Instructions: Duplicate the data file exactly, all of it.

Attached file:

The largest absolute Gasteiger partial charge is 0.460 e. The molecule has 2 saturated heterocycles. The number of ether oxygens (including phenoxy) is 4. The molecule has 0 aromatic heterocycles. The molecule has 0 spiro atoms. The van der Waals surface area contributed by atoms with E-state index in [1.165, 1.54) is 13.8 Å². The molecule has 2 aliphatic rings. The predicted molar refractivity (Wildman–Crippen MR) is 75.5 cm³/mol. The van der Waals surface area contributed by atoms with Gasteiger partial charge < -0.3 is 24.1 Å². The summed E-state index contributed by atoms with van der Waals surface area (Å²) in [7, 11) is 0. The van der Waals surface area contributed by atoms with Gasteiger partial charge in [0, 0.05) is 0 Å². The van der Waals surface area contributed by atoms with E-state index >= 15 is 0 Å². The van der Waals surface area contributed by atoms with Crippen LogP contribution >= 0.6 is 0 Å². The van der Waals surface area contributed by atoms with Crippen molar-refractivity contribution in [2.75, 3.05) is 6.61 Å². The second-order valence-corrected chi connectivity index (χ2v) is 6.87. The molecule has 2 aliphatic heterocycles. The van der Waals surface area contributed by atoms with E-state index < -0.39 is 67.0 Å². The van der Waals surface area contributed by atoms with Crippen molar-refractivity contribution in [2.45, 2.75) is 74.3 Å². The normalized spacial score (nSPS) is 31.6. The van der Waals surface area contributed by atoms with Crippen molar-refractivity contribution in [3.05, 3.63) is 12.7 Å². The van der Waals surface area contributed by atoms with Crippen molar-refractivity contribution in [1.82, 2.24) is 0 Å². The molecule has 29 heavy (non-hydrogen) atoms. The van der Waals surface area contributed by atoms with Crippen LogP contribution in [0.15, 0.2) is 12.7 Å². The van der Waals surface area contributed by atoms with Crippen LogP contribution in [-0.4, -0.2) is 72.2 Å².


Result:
The largest absolute Gasteiger partial charge is 0.460 e. The molecule has 2 saturated heterocycles. The number of ether oxygens (including phenoxy) is 4. The molecule has 0 aromatic heterocycles. The molecule has 0 spiro atoms. The van der Waals surface area contributed by atoms with E-state index in [1.165, 1.54) is 13.8 Å². The molecule has 2 aliphatic rings. The predicted molar refractivity (Wildman–Crippen MR) is 75.5 cm³/mol. The van der Waals surface area contributed by atoms with Gasteiger partial charge < -0.3 is 24.1 Å². The summed E-state index contributed by atoms with van der Waals surface area (Å²) in [7, 11) is 0. The van der Waals surface area contributed by atoms with Gasteiger partial charge in [0, 0.05) is 0 Å². The van der Waals surface area contributed by atoms with E-state index >= 15 is 0 Å². The van der Waals surface area contributed by atoms with Crippen LogP contribution >= 0.6 is 0 Å². The van der Waals surface area contributed by atoms with Crippen molar-refractivity contribution in [2.75, 3.05) is 6.61 Å². The second-order valence-corrected chi connectivity index (χ2v) is 6.87. The molecule has 2 aliphatic heterocycles. The van der Waals surface area contributed by atoms with E-state index < -0.39 is 67.0 Å². The van der Waals surface area contributed by atoms with Crippen molar-refractivity contribution in [2.45, 2.75) is 74.3 Å². The normalized spacial score (nSPS) is 31.6. The van der Waals surface area contributed by atoms with Crippen molar-refractivity contribution in [3.05, 3.63) is 12.7 Å². The van der Waals surface area contributed by atoms with Crippen molar-refractivity contribution in [1.82, 2.24) is 0 Å². The molecule has 29 heavy (non-hydrogen) atoms. The van der Waals surface area contributed by atoms with Crippen LogP contribution in [0.15, 0.2) is 12.7 Å². The van der Waals surface area contributed by atoms with Crippen LogP contribution in [-0.4, -0.2) is 72.2 Å².